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hoodwink

[hoo d-wingk] /ˈhʊdˌwɪŋk/
verb (used with object)
1.
to deceive or trick.
2.
Archaic. to blindfold.
3.
Obsolete. to cover or hide.
Origin of hoodwink
1555-1565
1555-65; hood1 + wink1
Related forms
hoodwinkable, adjective
hoodwinker, noun
unhoodwinked, adjective
Synonyms
1. dupe, cheat, swindle, gyp.
Dictionary.com Unabridged
Based on the Random House Dictionary, © Random House, Inc. 2015.
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Examples from the Web for hoodwink
Contemporary Examples
Historical Examples
  • Take notice that this "paladin" is a macaroni-seller, strongly suspected of trying to hoodwink the French courts.

  • You may find some better place for it--but then you haven't a maid to hoodwink.

    Nobody Louis Joseph Vance
  • They believe theyll be able to hoodwink us again; but wait and see.

  • Michael was so observant, so clear-sighted, that it was impossible to hoodwink him.

    Lover or Friend Rosa Nouchette Carey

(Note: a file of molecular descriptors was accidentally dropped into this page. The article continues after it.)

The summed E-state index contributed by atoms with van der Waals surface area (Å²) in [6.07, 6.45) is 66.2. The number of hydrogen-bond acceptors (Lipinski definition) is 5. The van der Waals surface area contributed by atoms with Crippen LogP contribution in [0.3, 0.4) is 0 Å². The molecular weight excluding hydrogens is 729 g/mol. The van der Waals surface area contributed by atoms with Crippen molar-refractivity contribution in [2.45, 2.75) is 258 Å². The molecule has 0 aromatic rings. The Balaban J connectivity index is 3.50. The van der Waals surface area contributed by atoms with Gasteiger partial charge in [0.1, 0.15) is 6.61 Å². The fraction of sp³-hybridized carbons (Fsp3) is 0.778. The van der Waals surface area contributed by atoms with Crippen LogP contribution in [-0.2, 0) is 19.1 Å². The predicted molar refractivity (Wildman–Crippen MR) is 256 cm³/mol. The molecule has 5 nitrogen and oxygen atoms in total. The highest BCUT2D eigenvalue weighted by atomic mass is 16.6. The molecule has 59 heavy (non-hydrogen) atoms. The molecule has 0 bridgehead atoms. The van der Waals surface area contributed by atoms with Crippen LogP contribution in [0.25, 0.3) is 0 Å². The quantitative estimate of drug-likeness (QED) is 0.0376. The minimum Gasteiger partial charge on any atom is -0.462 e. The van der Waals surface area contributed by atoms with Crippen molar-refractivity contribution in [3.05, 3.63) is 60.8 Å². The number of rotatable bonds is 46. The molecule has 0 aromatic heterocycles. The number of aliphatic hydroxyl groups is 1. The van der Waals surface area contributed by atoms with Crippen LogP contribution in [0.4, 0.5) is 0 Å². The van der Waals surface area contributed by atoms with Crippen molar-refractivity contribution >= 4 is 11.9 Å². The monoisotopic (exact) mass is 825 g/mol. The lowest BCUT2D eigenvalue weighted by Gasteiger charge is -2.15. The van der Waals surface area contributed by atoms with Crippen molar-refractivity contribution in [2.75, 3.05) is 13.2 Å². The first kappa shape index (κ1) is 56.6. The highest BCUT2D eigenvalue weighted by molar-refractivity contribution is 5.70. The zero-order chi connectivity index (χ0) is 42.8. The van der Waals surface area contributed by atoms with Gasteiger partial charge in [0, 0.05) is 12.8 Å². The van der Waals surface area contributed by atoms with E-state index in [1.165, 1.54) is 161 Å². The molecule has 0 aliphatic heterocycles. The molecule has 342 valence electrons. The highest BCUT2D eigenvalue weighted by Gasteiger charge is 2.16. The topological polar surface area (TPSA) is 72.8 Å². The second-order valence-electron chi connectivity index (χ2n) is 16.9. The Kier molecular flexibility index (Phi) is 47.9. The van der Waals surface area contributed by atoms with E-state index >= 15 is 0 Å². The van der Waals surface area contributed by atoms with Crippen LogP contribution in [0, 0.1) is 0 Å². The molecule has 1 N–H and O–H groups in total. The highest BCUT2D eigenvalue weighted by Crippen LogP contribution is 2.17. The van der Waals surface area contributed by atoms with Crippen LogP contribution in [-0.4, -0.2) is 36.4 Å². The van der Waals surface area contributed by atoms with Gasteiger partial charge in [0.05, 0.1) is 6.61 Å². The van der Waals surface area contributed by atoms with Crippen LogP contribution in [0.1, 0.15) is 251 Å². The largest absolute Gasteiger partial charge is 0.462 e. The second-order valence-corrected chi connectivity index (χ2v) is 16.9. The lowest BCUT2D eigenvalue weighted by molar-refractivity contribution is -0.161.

• But how did you hoodwink that sagacious hawk, Robert Moncton?'

    The Monctons Susanna Moodie
  • It is used by abolitionists to hoodwink and deceive the conscience.

  • Well, could we hoodwink you, you, one of the shining lights of the law?

    Cousin Betty Honore de Balzac
  • Or you want me to wear the blinkers, the better to hoodwink your own eyes.

  • The manager was courteous and generously allowed Dr. Mignon and me one hour more, and said he would help us to hoodwink the Press.

    My Memoirs Marguerite Steinheil
British Dictionary definitions for hoodwink

hoodwink

/ˈhʊdˌwɪŋk/
verb (transitive)
1.
to dupe; trick
2.
(obsolete) to cover or hide
Derived Forms
hoodwinker, noun
Word Origin
C16: originally, to cover the eyes with a hood, blindfold
Collins English Dictionary - Complete & Unabridged 2012 Digital Edition
© William Collins Sons & Co. Ltd. 1979, 1986 © HarperCollins
Publishers 1998, 2000, 2003, 2005, 2006, 2007, 2009, 2012
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Word Origin and History for hoodwink
v.

1560s, "to blindfold," from hood (n.1) + wink; figurative sense of "mislead, deceive" is c.1600. Related: Hoodwinked; hoodwinking.

Online Etymology Dictionary, © 2010 Douglas Harper
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